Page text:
MINNEAPOLIS — Jury selection for the trial of Derek Chauvin, the former Minneapolis police officer charged for George Floyd’s death, concluded Tuesday morning, March 23.

Court is adjourned until 9 a.m. Monday, March 29, when opening statements will begin with the prosecution presenting first.

Fifteen jurors, including three alternates, have been seated on the panel. Only 14 jurors, including two alternates, can be in the courtroom due to COVID-19 precautions, so the 15th juror will be dismissed Monday if they are not needed. Hennepin County Judge Peter Cahill said he wanted an extra juror in case one of the jurors drops out before arguments start Monday.

The jury is made up of nine women and six men. Two of the jurors identify as multiracial, four as Black and the rest as white.

The court is not confirming which 12 members will sit on the active jury and which are alternates. The jurors themselves won’t know until they are dismissed.

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Chauvin is charged with second-degree murder, third-degree murder and second-degree manslaughter for the May 25, 2020, arrest death of Floyd.

Derek Chauvin. (Hennepin County Sheriff's Office / TNS)
Derek Chauvin. (Hennepin County Sheriff's Office / TNS)

Floyd’s arrest and death occurred after he was suspected of using a counterfeit $20 bill to buy cigarettes, and set off weeks of protests and riots across the country and led to a national reckoning on racial justice.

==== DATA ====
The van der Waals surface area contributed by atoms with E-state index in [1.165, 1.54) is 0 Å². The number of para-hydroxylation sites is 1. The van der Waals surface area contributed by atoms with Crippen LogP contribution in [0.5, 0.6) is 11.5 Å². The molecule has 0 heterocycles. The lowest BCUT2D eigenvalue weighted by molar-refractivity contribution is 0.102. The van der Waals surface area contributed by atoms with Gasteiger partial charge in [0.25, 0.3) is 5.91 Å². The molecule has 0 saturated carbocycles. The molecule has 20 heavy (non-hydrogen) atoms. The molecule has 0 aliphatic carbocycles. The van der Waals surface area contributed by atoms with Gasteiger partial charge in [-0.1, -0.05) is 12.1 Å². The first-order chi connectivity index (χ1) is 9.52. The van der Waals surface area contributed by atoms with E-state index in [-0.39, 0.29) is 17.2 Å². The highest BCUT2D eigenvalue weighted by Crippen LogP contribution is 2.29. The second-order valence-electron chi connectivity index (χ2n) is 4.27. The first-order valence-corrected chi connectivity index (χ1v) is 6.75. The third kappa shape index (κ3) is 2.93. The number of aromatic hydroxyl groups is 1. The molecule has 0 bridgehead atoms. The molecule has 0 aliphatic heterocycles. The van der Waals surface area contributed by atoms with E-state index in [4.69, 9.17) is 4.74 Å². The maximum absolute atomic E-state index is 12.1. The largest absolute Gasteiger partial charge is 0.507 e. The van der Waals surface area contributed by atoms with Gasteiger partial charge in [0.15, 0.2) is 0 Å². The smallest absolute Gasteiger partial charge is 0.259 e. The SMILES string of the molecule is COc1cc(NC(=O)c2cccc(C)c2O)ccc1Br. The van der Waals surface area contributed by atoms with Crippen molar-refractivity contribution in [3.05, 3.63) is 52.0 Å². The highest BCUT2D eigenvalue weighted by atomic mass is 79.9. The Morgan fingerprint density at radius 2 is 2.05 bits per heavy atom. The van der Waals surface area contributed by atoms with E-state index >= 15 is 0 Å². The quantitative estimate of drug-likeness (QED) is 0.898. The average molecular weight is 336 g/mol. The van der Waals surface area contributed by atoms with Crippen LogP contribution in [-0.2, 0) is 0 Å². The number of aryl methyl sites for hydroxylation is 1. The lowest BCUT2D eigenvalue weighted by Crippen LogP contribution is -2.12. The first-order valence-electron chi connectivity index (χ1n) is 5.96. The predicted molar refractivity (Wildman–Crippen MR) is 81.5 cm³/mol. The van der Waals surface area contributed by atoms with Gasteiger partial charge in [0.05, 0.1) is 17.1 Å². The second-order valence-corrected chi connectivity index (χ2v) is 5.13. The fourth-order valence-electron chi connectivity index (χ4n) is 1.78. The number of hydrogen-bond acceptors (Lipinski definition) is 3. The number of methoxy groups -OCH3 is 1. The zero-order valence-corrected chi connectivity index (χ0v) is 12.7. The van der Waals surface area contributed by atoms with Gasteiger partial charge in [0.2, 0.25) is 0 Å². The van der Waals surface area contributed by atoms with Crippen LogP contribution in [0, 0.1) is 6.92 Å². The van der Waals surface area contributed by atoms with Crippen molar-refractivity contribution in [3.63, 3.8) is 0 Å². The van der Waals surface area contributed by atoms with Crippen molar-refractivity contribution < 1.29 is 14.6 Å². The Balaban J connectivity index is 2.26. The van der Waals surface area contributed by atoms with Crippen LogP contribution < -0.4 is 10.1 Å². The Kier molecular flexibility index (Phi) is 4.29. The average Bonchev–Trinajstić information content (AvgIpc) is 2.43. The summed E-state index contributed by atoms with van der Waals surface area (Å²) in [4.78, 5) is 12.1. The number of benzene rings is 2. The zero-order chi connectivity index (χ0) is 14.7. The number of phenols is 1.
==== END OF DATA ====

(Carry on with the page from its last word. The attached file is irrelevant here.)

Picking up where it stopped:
Three other former officers charged in connection with Floyd’s death — J. Alexander Kueng, Thomas Lane and Tou Thao — are scheduled to go to trial in August.

15th juror seated

The 15th juror, a white man in his 20s was seated Tuesday. Cahill said he will be dismissed Monday if he is not needed.

The 15th juror, identified as Juror No. 131, works as an accountant and is married. He said his workplace held a discussion about preventing racism after Floyd’s death, and that he read a book on the subject. He said he thinks the Black Lives Matter movement could have been involved in the riots, but didn’t think they were solely responsible for them.

He said he has a somewhat negative impression of Chauvin, and that it seemed like the duration of time Chauvin had his knee on Floyd’s neck was unnecessary.

George Floyd (Forum News Service / courtesy photo)
George Floyd (Forum News Service / courtesy photo)

Three potential jurors dismissed Tuesday

Three potential jurors were dismissed by Cahill for cause Tuesday: Juror No. 127, Juror No. 129 and Juror No. 130.

Juror No. 127, who appeared to be a white man in his 50s or 60s, said he would tend to believe police officers over an average citizen. He added that it’s not fair for the decisions of police officers, especially those made quickly, to be second guessed, as officers have dangerous jobs. He had unfavorable views of Black Lives Matter and didn’t think any positive outcomes resulted from protests following Floyd’s death.


Juror No. 129, who appeared to be a white woman in her 40s, seemed to be very nervous while she was being questioned. She said the security made her feel safe inside the courtroom, but was worried about her safety outside.

“[The security] makes me feel safer here, but not out there,” she said.

Juror No. 130, who appeared to be a white man in his 20s or 30s, was quickly dismissed because he said he “would be lying” if he said he could be fully fair and impartial. He said the video of Floyd’s arrest had greatly affected him.

Cahill also gave the defense one of its peremptory strikes back, and agreed to dismiss Juror No. 121, who was questioned Monday, for cause instead of as a peremptory.

Peremptory strikes allow either side to dismiss potential jurors without providing a reason why.